By What Authority Are You Doing These Things?

(Today's post by Wayne Bunting)

Matthew 21:23-46

In 21:23 the question posed by the chief priests and the elders of the people “by what authority are you doing these things?” is a direct reference to the things that Jesus did previously in 21:1-22, including His entrance into Jerusalem on a donkey, causing a great many people to worship Him. The peoples’ shouting of “Hosanna to the Son of David! Blessed is he who comes in the name of the Lord! Hosanna in the highest heaven!” is a blatant display by the people that they realized and were affirming that Jesus was the Jewish Messiah that was promised in the Old Testament. They were asking for salvation.

Now fast forward to 21:23-46. Jesus has the authority to save, as God, and as such the chief priests and the elders oppose Him. Jesus gives them a few parables that reflect God’s entire dealing with His people, starting with the prophets and ending in judgment day. The point of this is that Jesus is showing that many of the Jewish religious leaders are not a part of the kingdom of God. They are not a part of God’s plan. Now that Christ has come, He is fulfilling the law. In Israel, saying something about the law was always done so in a manner of authority. Also, it was never done outside of God’s ultimate authority. For example, Jeremiah spoke judgment to Israel through his interpretation of the Law. But He spoke in the name of Yahweh. So Jesus’ use of scripture here and His previous assertion that He is the fulfillment of the law would have certainly angered the Pharisees. Basically Jesus is blatantly displaying that He is God, and the people’s response to this was to acknowledge that and ask for salvation.

The Religious leaders, whose hearts were bent on their own perverse form of religion, oppose Jesus because they do not follow God. Jesus makes this clear in the parables that He gives. The kingdom of God is found and spread into the world by those who seek God. And those who seek must be willing to give up themselves. The Pharisees sought to assert themselves, but Christ asks us to die to ourselves.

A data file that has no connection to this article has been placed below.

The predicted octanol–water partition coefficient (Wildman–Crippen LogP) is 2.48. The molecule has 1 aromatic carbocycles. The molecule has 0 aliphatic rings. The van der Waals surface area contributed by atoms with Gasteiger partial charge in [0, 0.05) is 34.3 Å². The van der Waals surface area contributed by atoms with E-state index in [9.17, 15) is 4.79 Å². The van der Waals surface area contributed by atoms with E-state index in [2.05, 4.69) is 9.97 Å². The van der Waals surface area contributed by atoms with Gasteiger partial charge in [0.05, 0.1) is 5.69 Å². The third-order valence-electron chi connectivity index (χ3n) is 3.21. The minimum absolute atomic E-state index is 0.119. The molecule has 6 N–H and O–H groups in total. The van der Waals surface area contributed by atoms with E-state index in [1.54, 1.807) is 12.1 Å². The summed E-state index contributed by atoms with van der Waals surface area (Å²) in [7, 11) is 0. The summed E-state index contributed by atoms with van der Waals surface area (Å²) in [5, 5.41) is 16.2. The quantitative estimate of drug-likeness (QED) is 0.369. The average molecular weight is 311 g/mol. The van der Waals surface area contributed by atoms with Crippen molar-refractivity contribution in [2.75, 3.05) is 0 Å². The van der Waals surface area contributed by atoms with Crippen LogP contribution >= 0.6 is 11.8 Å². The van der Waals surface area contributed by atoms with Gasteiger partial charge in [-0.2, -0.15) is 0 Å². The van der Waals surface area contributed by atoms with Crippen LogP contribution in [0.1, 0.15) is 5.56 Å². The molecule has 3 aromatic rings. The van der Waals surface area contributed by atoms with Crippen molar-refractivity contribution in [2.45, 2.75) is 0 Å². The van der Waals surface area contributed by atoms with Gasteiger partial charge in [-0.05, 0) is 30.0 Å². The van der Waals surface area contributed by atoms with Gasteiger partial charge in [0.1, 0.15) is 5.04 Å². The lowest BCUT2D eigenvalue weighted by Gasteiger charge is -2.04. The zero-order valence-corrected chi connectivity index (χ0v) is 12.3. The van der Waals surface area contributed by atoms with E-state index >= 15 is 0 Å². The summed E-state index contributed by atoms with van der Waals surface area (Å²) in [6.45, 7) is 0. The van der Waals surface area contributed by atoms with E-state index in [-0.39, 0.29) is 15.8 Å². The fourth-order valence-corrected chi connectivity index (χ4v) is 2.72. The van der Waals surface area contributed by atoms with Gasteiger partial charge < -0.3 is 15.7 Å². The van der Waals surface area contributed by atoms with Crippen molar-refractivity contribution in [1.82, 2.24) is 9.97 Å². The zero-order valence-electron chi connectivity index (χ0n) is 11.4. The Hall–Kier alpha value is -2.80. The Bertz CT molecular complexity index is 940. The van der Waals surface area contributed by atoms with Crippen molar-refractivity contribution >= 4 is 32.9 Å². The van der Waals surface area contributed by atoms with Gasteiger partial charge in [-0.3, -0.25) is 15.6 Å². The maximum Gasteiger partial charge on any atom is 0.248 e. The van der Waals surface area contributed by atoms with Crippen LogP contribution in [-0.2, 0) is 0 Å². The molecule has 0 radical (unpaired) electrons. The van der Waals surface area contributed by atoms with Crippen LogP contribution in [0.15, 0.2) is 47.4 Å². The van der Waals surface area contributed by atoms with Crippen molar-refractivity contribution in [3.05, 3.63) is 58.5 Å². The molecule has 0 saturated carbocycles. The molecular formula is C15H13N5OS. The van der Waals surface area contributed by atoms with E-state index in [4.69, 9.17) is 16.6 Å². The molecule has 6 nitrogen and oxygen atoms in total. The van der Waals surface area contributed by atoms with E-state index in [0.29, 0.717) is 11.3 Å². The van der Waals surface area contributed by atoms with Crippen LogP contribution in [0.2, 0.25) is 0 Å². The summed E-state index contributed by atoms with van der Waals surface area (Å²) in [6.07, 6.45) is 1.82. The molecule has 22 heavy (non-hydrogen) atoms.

The same parables that Jesus spoke apply today just as much as they did back then. Those who love and follow Christ, and seek to make the kingdom of God evident to the world will be opposed by those who are not part of the kingdom. Oftentimes this will happen within the church. A great many people teach, preach, and follow things that are not a part of the kingdom. It is our job to stand for who Christ is, even if it means against others in the church. This is done by seeking Christ. Only through seeking God and His truth will we be able to tell the difference between light and dark, and have the boldness to pierce that darkness with the truth. If we allow perversions into the church then the kingdom will be snuffed out by the world. But if we make Jesus the object of our affection then the world will see who God is.

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